Smart, funny, and bighearted.


A wonderfully original exploration of desire and the evolving shape of family.

Reese’s specialty is horrible married men—and she has carefully analyzed all the reasons why. She is, in fact, exquisitely self-aware when it comes to her self-destructive tendencies. When her ex, Ames, asks her to be a second mother to the baby his lover, Katrina, is carrying, Reese knows exactly why she doesn’t say no: She believes that motherhood will make her a real woman. Ames has issues of his own. Fatherhood is not a role he wants for himself—which is not to say that he doesn’t want to be a parent. It’s his hope that, by bringing Reese into their ménage, he might make Katrina consider other, less binary, possibilities. Set in New York and peopled with youngish professionals (and folks who are, at least, professional-adjacent), this novel has the contours of a dishy contemporary drama, and it is that. What sets it apart from similar novels are the following details: Reese is a trans woman, and, when she and Ames were together, Ames was Amy and also a trans woman. Detransitioning—returning to the gender assigned at birth after living as another gender—is a fraught subject. People who change their minds about transitioning are often held up as cautionary tales or as evidence that trans identity is a phase or a sickness, not something real. Peters, a trans woman, knows this, and, in Ames, she has created a character who does not conform to any hateful stereotype. Ames is, like every other human, complicated, and his relationship to his own body and his own gender is just one of his complexities. Reese is similarly engaging. She’s kind of a mess, but who isn’t? There’s no question that there will be much that’s new here for a lot of readers, but the insider view Peters offers never feels voyeuristic, and the author does a terrific job of communicating cultural specificity while creating universal sympathy. Trans women will be matching their experiences against Reese’s, but so will cis women—and so will anyone with an interest in the human condition.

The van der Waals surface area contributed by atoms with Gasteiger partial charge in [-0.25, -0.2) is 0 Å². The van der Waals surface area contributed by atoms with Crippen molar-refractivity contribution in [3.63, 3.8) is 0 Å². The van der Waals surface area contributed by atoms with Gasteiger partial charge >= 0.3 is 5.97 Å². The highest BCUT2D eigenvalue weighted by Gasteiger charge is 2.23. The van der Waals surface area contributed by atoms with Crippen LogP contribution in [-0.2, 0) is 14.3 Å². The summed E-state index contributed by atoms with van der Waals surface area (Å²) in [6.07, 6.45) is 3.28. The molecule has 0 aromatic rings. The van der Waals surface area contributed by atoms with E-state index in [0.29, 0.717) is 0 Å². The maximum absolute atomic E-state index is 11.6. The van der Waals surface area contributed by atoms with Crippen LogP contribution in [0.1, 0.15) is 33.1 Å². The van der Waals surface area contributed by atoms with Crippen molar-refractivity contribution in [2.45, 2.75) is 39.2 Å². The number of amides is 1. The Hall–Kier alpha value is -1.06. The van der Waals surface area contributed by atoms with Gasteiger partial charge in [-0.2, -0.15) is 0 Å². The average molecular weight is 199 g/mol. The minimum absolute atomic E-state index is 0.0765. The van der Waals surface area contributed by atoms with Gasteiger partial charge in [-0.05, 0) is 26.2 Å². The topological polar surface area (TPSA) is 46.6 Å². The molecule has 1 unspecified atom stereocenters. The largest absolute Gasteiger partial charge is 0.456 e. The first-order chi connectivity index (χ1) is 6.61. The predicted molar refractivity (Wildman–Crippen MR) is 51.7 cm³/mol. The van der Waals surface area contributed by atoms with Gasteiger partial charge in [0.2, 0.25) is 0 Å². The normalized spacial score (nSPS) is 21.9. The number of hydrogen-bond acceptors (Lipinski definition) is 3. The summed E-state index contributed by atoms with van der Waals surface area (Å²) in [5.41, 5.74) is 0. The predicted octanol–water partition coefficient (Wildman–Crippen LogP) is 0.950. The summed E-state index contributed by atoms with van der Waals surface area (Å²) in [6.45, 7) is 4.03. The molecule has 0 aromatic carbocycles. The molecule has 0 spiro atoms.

Smart, funny, and bighearted.

Pub Date: Jan. 12, 2021

ISBN: 978-0-593-13337-8

Page Count: 352

Publisher: One World/Random House

Review Posted Online: Oct. 14, 2020

Kirkus Reviews Issue: Nov. 1, 2020

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A whimsical fantasy about learning what’s important in life.


An unhappy woman who tries to commit suicide finds herself in a mysterious library that allows her to explore new lives.